Sew, sew, sew your nappies

Just recently I’ve been finding a real enthusiasm for sewing. I used to do quite a bit as a teenager, both in school as part of textiles GCSE and out of school, making a few clothes and bags for myself. It’s my love of cloth nappies that’s really got me into it again. When I figured out that I could make my own washable wipes and good quality wet bags cheaper than I could buy from retailers or work at home mums (WAHMs) (that reminds me, I still have one large wet bag spare if anyone would like to buy it 😉 ), I was happy with my end products and enjoyed making them so much that I then decided to make some more nappy-related items – in fact nappies themselves.

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I started with some fleece soakers, i.e. waterproof nappy covers, instead of a PUL (laminated fabric) wrap with velcro/poppers. We’d started using them when I bought some reduced in Real Nappy Week back in April, and they work really well over night for the boys, but we needed some more as Andrew had already outgrown the XL ones that I’d bought (so they got passed on toe Joel). For the first one I made, I used an old fleece dressing gown that neither of them had worn much because our flat has a pretty consistent temperature all year round with efficient heating. For the next ones I made, I used some fleece jumpers that my parents were going to take to a charity shop when they sorted out their wardrobe. I’ve also bought some new fleece which was reduced online, and will be using that soon (see the zebra print nappy below, plus another frog print fleece).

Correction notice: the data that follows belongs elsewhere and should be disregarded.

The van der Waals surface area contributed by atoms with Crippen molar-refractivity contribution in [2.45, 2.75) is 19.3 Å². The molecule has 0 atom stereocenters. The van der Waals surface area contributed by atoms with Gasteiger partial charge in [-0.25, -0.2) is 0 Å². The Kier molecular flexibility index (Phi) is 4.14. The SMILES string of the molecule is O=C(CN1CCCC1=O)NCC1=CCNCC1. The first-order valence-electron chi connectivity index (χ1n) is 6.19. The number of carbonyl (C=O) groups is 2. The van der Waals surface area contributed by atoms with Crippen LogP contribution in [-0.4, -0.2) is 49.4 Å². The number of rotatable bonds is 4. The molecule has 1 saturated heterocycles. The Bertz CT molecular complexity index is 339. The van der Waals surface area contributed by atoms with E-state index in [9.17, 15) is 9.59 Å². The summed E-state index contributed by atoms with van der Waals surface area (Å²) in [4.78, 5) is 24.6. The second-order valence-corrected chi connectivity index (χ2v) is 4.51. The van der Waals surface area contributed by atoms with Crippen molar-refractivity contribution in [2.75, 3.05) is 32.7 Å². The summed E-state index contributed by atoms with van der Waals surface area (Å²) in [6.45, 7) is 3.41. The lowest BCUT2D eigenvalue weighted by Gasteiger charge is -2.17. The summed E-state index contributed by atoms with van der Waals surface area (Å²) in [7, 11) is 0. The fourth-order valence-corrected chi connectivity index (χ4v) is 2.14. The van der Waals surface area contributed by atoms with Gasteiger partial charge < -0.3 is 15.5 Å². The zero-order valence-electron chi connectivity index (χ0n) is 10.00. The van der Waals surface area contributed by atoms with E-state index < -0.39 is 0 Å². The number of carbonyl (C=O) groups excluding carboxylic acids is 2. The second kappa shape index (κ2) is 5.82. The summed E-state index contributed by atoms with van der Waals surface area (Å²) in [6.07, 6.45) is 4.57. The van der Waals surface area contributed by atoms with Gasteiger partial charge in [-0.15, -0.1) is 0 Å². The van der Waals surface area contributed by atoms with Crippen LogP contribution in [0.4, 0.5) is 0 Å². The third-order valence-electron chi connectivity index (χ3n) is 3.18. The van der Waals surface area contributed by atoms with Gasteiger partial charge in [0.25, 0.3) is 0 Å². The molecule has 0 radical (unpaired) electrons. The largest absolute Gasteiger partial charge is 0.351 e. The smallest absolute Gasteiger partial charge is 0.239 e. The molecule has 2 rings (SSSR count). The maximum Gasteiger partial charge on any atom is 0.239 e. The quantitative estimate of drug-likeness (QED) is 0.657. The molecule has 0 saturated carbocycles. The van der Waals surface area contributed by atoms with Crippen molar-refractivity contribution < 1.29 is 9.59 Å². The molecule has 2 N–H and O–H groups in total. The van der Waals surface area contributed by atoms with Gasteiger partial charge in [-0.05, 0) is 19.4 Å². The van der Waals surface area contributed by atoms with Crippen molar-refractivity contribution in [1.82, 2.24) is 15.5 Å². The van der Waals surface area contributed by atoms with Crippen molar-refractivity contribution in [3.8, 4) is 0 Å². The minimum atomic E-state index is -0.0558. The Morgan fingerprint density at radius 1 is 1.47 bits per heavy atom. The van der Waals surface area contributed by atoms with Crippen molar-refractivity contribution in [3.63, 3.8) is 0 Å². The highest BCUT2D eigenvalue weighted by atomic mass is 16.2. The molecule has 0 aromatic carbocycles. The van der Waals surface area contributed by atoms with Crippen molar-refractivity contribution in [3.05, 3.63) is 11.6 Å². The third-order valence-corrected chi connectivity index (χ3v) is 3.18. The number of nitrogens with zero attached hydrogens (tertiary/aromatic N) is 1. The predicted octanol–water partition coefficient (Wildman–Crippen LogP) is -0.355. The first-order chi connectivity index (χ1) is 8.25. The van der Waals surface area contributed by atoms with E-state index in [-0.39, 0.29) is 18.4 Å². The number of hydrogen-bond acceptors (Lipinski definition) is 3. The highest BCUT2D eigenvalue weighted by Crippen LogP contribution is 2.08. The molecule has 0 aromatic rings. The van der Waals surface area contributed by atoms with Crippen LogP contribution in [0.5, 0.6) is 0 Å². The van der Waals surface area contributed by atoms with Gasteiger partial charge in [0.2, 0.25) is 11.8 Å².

soakers

My next creation was what I call a ‘nap’ nappy for Andrew – he uses the potty/toilet when awake, and often doesn’t wee at all during naps, but he still has the odd day with a wet patch so I’m keeping nappies on him for a bit longer when napping. It is an all-in-two design, similar to our itti bitti nappies that are a little tight on him and they don’t make an XL. I came up with my own pattern for this nappy, based on one I found on the internet and adapted to give it a higher rise and a slimmer crotch. The fabrics are again up cycled old clothes – a couple of colours of fleece jumper and a cotton jersey babrygro. The shell of the nappy of course needs to be waterproof, so I bought some new plain white PUL (the waterproof but breathable fabric used in nappies and wraps) for this.